More observers warn of a possible violent crackdown by the mainland Chinese authorities in Hong Kong as millions of residents continue to resist what they see as the dismantling of their city’s autonomy and rule of law.
Officials of the People’s Republic of China have repeatedly denounced the protests as unlawful riots, accusing participants of enjoying foreign support, and more recently, showing “the first signs of terrorism.”
Over the weekend of Aug. 10 and Aug. 11, videos circulated on social media show armored vehicles and trucks of the People’s Liberation Army (PLA) driving through Shenzhen, the Chinese city that borders Hong Kong. Hu Xijin, editor of the Chinese Communist Party-run Global Times, said the footage was “a clear warning to rioters in Hong Kong” that the “possibility of Beijing intervening in Hong Kong’s situation is rising.”
The mass protests began more than two months ago, as Hong Kong residents rallied against an extradition bill that would allow people in the city to be transferred to the mainland for trial. Now, demonstrators are making broader demands, such as universal suffrage, the resignation of Hong Kong’s Beijing-picked chief executive Carrie Lam, and investigations into police brutality.
On June 16, 2 million Hongkongers took to the streets to voice their opposition to Carrie Lam, less than a week after 1 million protested to demand the withdrawal of the mainland extradition bill.
While the Hong Kong protesters were generally noted for their civil and law-abiding nature, a number of violent clashes and other incidents have escalated tensions in the city.
Many suspect that escalating tensions in the city are largely the result of undercover CCP operations to sow chaos, turn Hongkongers against each other, and justify a crackdown.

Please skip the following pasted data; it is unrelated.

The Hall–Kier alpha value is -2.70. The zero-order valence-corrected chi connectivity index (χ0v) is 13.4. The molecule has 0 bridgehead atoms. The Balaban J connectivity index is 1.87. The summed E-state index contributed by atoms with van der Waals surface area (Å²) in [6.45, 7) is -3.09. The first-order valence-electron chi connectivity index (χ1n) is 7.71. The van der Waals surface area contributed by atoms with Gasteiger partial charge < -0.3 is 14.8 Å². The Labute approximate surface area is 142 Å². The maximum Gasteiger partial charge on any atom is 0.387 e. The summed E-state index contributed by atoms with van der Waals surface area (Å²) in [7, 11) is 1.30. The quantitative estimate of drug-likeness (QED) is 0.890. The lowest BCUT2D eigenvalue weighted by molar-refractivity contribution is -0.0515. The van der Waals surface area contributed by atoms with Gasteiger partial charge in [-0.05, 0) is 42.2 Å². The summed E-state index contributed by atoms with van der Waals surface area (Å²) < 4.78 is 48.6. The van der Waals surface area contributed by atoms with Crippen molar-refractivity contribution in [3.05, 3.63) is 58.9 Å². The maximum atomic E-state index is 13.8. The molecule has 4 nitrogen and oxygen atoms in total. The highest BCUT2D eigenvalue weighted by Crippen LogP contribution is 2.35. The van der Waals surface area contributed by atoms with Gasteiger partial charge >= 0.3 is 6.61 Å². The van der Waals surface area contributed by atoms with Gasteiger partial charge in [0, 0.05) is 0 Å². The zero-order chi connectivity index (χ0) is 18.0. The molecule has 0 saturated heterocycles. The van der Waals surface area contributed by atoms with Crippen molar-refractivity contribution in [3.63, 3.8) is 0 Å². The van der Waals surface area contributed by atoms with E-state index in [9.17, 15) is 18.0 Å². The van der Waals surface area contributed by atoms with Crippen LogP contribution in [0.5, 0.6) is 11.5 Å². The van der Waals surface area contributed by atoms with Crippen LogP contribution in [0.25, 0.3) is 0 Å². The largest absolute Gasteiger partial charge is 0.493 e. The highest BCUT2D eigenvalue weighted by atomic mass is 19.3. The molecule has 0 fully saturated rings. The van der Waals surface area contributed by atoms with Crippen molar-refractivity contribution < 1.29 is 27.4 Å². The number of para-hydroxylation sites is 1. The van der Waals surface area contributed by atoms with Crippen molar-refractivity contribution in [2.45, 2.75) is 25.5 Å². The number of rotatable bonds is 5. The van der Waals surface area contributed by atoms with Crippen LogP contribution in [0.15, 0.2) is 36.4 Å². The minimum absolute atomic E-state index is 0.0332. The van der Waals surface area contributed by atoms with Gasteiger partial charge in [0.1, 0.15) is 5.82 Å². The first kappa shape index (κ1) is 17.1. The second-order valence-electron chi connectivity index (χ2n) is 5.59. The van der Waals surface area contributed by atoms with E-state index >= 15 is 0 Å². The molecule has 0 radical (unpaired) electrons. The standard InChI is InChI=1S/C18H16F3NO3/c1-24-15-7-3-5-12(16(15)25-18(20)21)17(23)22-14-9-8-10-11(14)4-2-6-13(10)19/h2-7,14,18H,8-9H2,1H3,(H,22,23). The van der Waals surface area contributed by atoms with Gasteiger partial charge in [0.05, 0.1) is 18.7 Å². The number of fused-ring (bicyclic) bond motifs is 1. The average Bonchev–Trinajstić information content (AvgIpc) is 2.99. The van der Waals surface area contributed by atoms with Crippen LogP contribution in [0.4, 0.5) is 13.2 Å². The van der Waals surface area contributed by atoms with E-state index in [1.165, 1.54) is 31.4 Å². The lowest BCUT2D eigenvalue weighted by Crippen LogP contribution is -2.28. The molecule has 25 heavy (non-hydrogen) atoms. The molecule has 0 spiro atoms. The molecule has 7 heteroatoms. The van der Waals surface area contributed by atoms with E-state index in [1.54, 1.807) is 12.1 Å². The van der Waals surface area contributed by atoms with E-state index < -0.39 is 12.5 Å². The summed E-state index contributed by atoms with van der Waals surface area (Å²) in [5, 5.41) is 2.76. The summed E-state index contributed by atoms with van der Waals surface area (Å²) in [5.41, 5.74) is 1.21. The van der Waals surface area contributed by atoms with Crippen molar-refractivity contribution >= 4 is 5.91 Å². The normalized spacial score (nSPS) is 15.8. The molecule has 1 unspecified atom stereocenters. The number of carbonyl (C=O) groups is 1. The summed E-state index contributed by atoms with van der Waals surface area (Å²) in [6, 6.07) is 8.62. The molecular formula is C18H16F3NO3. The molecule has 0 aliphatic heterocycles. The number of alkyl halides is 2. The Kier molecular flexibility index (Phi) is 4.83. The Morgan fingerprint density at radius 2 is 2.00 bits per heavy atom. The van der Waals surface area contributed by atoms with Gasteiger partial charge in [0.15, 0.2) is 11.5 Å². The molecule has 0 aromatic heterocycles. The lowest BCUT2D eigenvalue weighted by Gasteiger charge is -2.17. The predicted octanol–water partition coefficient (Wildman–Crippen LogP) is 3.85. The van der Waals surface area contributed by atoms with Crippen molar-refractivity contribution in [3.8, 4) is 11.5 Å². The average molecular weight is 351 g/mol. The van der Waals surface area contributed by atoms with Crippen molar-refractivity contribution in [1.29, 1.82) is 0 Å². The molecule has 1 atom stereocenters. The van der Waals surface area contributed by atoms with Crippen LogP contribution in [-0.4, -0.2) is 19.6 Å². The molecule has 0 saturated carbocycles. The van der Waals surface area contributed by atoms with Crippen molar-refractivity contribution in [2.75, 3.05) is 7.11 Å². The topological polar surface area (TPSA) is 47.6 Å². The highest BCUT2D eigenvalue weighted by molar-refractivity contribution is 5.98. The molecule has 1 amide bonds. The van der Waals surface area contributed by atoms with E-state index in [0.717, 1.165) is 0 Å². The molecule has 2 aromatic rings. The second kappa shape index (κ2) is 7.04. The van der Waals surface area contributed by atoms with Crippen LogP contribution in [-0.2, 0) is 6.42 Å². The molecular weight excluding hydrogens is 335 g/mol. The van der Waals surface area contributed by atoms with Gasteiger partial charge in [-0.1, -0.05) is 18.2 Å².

Starting on June 12, Hong Kong police have used copious amounts of tear gas and other non-lethal munitions on the crowds. Footage from the streets showed demonstrators being knocked to the ground and repeatedly beaten by officers. Police have notably fired tear gas rounds in the confined environment of subway stations, showing less restraint in their handling of the protesters.
Many Hongkongers suspect that security personnel are being secretly shipped in from mainland China to fill in for local police. These officers refuse to produce identification numbers, which is required by Hong Kong law, and in one case, a male officer was found wearing the number belonging to a Hong Kong policewoman. Protesters have also seen police speaking in Mandarin Chinese, which is not the primary dialect of Hong Kong, and aiming for torsos and heads when firing their crowd control weapons, rather than shooting for extremities such as the legs. Additional reports claim that police have been spotted changing into the white shirts worn by alleged triad members.
Last month, a group of white-shirted men alleged to be gang members stormed the metro station in the Yuen Long district, indiscriminately attacking anyone they suspected of being a demonstrator with bamboo canes and other weapons. One of the victims reportedly included a pregnant woman, who lost her unborn child after being beaten. Police reacted to the violence with a significant delay, leading many to accuse the authorities of coordinating with pro-Beijing triads.